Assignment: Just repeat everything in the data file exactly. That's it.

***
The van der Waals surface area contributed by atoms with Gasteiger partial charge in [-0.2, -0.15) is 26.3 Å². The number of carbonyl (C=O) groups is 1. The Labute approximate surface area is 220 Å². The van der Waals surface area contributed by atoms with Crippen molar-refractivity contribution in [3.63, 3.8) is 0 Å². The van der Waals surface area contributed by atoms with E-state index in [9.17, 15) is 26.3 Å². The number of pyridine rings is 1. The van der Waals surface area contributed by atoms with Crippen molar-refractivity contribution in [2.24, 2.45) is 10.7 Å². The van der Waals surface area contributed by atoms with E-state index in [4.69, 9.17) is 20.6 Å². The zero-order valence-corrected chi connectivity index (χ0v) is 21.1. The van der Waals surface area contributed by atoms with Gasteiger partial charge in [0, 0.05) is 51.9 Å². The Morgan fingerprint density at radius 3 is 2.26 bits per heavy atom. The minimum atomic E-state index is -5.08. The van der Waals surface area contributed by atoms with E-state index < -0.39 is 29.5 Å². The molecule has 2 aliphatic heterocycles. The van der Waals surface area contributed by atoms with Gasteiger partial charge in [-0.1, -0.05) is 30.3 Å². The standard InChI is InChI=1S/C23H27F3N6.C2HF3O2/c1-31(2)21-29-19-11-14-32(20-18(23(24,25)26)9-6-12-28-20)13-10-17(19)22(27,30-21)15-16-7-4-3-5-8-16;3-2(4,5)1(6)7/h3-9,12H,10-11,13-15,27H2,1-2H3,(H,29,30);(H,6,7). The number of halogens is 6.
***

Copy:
The van der Waals surface area contributed by atoms with Gasteiger partial charge in [-0.2, -0.15) is 26.3 Å². The number of carbonyl (C=O) groups is 1. The Labute approximate surface area is 220 Å². The van der Waals surface area contributed by atoms with Crippen molar-refractivity contribution in [3.63, 3.8) is 0 Å². The van der Waals surface area contributed by atoms with E-state index in [9.17, 15) is 26.3 Å². The number of pyridine rings is 1. The van der Waals surface area contributed by atoms with Crippen molar-refractivity contribution in [2.24, 2.45) is 10.7 Å². The van der Waals surface area contributed by atoms with E-state index in [4.69, 9.17) is 20.6 Å². The zero-order valence-corrected chi connectivity index (χ0v) is 21.1. The van der Waals surface area contributed by atoms with Gasteiger partial charge in [0, 0.05) is 51.9 Å². The Morgan fingerprint density at radius 3 is 2.26 bits per heavy atom. The minimum atomic E-state index is -5.08. The van der Waals surface area contributed by atoms with E-state index < -0.39 is 29.5 Å². The molecule has 2 aliphatic heterocycles. The van der Waals surface area contributed by atoms with Gasteiger partial charge in [-0.1, -0.05) is 30.3 Å². The standard InChI is InChI=1S/C23H27F3N6.C2HF3O2/c1-31(2)21-29-19-11-14-32(20-18(23(24,25)26)9-6-12-28-20)13-10-17(19)22(27,30-21)15-16-7-4-3-5-8-16;3-2(4,5)1(6)7/h3-9,12H,10-11,13-15,27H2,1-2H3,(H,29,30);(H,6,7). The number of halogens is 6.